B.C. Liberal majority vulnerable in budget vote
Former vice president for the Surrey-Tynehead B.C. Liberal Riding Association has said that discontent within the party is making it increasingly susceptible to a no-confidence vote.
“I would not be surprised if we were to see the whip kind of losing his mind as nobody wants to show up to vote,” James Plett said today (March 4) in a telephone interview.
Earlier in the day, it was reported that Kash Heed, Liberal MLA for Vancouver-Fraserview, would not be in Victoria for a March 5 vote on the budget. Heed’s absence reduces the Liberal’s majority from five votes to four.
“More absences makes sense to me,” Plett added.
On March 3, Premier Christy Clark held an emergency meeting and told reporters that her cabinet was “absolutely united”.
“On Tuesday, there is going to be a budget vote,” she said, “and we’ll see where the caucus stands.”
A number of high-level party members have parted ways with the B.C. Liberals since the NDP released an embarrasing email. The document outlined a plan to use government funds for partisan purposes and win the support of non-white voters with apologies for historical wrongs. Others have distanced themselves or been thrown under the bus.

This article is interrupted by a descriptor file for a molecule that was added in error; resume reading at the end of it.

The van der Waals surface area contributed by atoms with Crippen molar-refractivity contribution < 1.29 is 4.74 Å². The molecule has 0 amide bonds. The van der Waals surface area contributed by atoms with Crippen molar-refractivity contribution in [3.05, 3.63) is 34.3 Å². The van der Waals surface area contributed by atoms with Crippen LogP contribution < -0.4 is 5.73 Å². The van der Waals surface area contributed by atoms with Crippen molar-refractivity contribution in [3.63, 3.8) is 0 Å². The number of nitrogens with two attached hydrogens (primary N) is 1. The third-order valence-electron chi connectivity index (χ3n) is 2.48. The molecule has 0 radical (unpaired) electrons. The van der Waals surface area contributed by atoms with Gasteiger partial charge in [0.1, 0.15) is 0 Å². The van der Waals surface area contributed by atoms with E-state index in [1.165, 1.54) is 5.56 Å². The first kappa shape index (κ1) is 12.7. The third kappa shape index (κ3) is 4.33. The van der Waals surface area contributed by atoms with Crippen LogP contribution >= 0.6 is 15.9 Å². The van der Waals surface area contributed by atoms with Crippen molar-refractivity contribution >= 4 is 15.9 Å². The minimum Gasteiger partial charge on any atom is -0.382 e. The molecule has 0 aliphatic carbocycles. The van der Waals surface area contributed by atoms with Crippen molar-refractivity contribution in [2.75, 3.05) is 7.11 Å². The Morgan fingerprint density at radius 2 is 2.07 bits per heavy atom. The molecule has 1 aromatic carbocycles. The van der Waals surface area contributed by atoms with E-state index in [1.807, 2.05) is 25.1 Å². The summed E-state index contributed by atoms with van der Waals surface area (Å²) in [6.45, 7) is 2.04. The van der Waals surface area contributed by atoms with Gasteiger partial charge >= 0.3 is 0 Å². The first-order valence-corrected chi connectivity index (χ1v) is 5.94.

Plett announced his resignation on March 1, stating that he was leaving the B.C. Liberals on account of “the pattern of arrogance, deceit, and downright unethical behaviour of the BC Liberal Party.”
His resignation was the fourth high-profile defection in Surrey, an area with a large South Asian population and potential swing ridings. The premier’s deputy chief of staff, Kim Haakstad, also resigned amid calls for Clark to step down. And today, John Yap, B.C. minister responsible for multiculturalism, removed himself from Clark’s cabinet pending an investigation led by John Dyble, deputy minister to the premier.
Grilled at a caucus meeting today, Clark apologized for the email and vowed that Dyble’s investigation would be impartial.
“I want to apologize for the ideas in it and I want to apologize for the language in it as well,” she said.
John Horgan, NDP MLA for Juan de Fuca and the Opposition house leader, said that the Liberal’s shrinking majority is already evident in the B.C. legislature.
“I did note today, Mr. Yap—who has been removed from cabinet—he wasn't in the legislature,” Horgan said. “I noticed that Mr. Heed, who has been very vocal, wasn't in the legislature. So depending on whether or not they show up, that draws the margin down.”
Speaking shortly after Clark announced that Yap was resigning from his cabinet job, Plett said that he “cannot believe the cowardice of Christy Clark”. Plett noted that Yap was reportedly not involved with the so-called “Multicultural Strategy”, and was not holding the position of minister responsible for multiculturalism at the time it was drafted.
“It kind of seems like John [Yap] is taking the fall so that Christy Clark can say that she is doing something,” Plett said.
You can follow Travis Lupick on Twitter at twitter.com/tlupick.